Thursday, April 9, 2015

Protein and Amino Acids for shamas

I publish below an exchange of emails between Adiko of Indonesia and Jeffrey Low on the suitability of cat food for shamas.

Sent: Wednesday, April 8, 2015 3:45 PM
Subject: Protein and Amino Acids for shama
Hi Jeff..
Please allow me to introduce myself, I’m Andiko from Indonesia.
After I visited your blog, I learned many things, but one thing that most caught my attention is your knowledge about nutrition and food for shama.
Recently, I use a cat food (Royal Canin Exigent 33) for my shamas. In Indonesia, the average protein contained by bird food is about 16-18%. I don’t know if I’m right or wrong, but I think shama needs more protein content than that. Because I can’t found any bird food that has a protein content of about 30%, I try to looking for another options.
After I found your blog, I’m happy because you have the same thoughts about the protein content :D…It gives me a strong reason to increase the protein content on my shama’s food. After all, who would deny the thought of an expert like you J. So,  I’ve relied on the ideal composition based on what you write on your blog (protein 30%, fat 10% and calcium 1%) and the best food that I can find is RC Exigent 33.
I will give the following composition:

Analysis tableAmount
Arachidonic acid (%)0.39
Ash (%)7.5
Biotin (mg/kg)3.47
Calcium (%)1.26
Fibre (%)3.0
Dietary fibre (%)9.6
DL-methionine (%)1.22
EPA/DHA (%)0.38
Fat (%)15.0
Linoleic acid (%)3.57
Lutein (mg/kg)5.0
Metabolisable energy (calculated according to NRC85) (kcal/kg)3690.0
Metabolisable energy (measured) (kcal/kg)3925.0
Methionine Cystine (%)1.71
Moisture (%)5.5
Nitrogen-free extract (NFE) (%)36.0
Omega 3 (%)0.72
Omega 6 (%)4.07
Phosphorus (%)1.16
Protein (%)33.0
Starch (%)29.4
Taurine (mg/kg)2800.0
Vitamin A (UI/kg)27000.0
Vitamin C (mg/kg)300.0
Vitamin E (mg/kg)600.0
Other nutrientsAmount
Arginine (%)1.64
L-lysine (%)1.59
Chlorine (%)0.9
Copper (mg/kg)15.0
Iodine (mg/kg)3.6
Iron (mg/kg)163.0
Magnesium (%)0.1
Manganese (mg/kg)73.0
Potassium (%)0.6
Selenium (mg/kg)0.56
Sodium (%)0.6
Zinc (mg/kg)241.0
Choline (mg/kg)2200.0
Folic acid (mg/kg)12.9
Vitamin B1 Thiamin (mg/kg)16.3
Vitamin B12 Cyanocobalamin (mg/kg)0.17
Vitamin B2 Riboflavin (mg/kg)58.7
Vitamin B3 Niacin (mg/kg)200.0
Vitamin B5 Pantothenic acid (mg/kg)64.1
Vitamin B6 Pyridoxine (mg/kg)46.1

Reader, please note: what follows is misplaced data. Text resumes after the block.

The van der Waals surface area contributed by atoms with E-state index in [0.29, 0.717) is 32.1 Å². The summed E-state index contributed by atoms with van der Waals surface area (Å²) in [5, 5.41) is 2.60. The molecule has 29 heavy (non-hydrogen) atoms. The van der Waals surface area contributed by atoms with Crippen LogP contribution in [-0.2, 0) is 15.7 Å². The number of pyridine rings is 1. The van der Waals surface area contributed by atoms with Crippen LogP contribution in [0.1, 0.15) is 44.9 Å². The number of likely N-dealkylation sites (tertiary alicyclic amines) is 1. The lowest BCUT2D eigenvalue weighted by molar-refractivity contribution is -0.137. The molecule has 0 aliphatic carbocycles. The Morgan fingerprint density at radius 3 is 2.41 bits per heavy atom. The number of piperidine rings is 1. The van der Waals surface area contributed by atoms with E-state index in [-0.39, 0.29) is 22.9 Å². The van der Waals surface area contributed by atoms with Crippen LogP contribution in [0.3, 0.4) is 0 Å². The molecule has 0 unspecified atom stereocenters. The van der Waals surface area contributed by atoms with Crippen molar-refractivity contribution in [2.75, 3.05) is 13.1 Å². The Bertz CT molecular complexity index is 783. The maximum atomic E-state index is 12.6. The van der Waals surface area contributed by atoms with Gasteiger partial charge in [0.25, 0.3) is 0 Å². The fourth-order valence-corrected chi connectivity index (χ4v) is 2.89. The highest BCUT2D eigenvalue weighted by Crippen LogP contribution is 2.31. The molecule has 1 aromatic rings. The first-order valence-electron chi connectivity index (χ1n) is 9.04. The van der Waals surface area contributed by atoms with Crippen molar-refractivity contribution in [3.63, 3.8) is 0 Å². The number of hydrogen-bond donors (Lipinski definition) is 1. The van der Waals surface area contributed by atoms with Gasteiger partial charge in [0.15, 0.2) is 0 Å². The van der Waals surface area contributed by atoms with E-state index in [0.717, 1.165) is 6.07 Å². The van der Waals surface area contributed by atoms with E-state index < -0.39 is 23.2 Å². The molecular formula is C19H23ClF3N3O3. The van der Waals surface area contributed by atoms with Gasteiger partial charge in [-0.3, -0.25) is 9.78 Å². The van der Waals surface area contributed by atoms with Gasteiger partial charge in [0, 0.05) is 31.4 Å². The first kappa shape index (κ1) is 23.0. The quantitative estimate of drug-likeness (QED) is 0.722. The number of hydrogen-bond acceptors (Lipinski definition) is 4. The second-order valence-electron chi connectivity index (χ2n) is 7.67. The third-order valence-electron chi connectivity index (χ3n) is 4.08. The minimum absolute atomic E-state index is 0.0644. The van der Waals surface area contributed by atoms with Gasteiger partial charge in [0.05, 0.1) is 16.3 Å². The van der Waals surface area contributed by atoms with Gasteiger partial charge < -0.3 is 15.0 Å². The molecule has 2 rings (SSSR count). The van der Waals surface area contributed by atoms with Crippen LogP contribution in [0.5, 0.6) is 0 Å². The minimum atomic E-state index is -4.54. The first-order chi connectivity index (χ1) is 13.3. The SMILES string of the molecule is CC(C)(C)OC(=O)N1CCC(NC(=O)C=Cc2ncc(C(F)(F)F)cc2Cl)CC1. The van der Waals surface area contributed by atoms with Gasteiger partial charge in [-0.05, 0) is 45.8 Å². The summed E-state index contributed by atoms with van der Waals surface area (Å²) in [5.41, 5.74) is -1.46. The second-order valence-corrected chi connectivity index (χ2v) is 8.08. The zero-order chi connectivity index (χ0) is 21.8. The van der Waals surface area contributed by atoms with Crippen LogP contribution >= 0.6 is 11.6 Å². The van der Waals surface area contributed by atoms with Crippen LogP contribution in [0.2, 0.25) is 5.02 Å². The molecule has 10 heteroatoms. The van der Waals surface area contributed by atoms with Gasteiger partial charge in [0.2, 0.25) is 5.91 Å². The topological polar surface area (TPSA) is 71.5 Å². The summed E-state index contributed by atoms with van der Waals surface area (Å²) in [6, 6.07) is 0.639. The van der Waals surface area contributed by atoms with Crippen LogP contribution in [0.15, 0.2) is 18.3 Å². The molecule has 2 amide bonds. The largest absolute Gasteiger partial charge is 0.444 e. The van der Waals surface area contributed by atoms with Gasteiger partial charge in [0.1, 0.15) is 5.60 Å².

Vitamin D3 (UI/kg)900.0
I also supply my shamas with live food : Cricket, earthworm, Meal worm, beef meal, ants egg and boiled egg yolk. For the supplement, I provide b-complex almost every day.
But I still don’t know if what I did was meet the needs of the amino acids needed by my shamas. Do you think I still need additional amino acid supplement for my shamas?
And how can we know that what we give has been good enough for shama? Do you have any specific method to look at the quality of food for shama?
Please, I really need an advice from a sifu like you. Please forgive me if I bother you with my questions.
Sometimes I can’t hold myself when talk about white-rumped shama.
Kind regards,

From: jeffrey low <>
To: Andiko Hastungkoro <>
Sent: Wednesday, April 8, 2015 4:15 PM
Subject: Re: Protein and Amino Acids for shama

Hi Andiko,

I am happy to receive your email.

I think what you use is excellent. Except that I wouldn't supplement with too much live food or vitamins if I were to use the same. Reason being that the cat food is already formulated to be very balanced in the nutrients and too much supplementation with live food or vitamins may unbalance it. I would supplement with a small amount of live food in the evening, example with 4 or 5 crickets, more for the enzymes present in whole live food than for the protein.

Another point I will like to share with you is that using dry food as the main source means you have to throw out the dry food every few days, and fill up with new ones. This is because when exposed to light and air, the vitamins in them may lose their efficacy due to oxidation. Some bird keepers will just top up instead of refreshing the whole cup with new food and I think that is not a very good practice.

Also, if you grind up the cat food to feed the birds then you have to bear in mind that the drinking water will be easily contaminated by the powdered food because the birds will drink after eating and inevitably, some of the powdered food stuck in the beaks will drop into the drinking water. A good practice is to change the drinking water first thing in the morning, every morning. Overnight drinking water will have very high bacteria count due to the contamination.

You also have to observe your birds to see if the cat food is easily digested and absorbed well. No matter how good the food is, it has to be digestible by the bird in order to get the goodness and the required nutrients from them. Observe the droppings, and there should be sufficient quantity to reflect to you that the bird is eating enough. Observe the condition of the bird, especially after finishing molt and see if they are doing well. If all is ok, your food is ok.

I wish you the best in this hobby.


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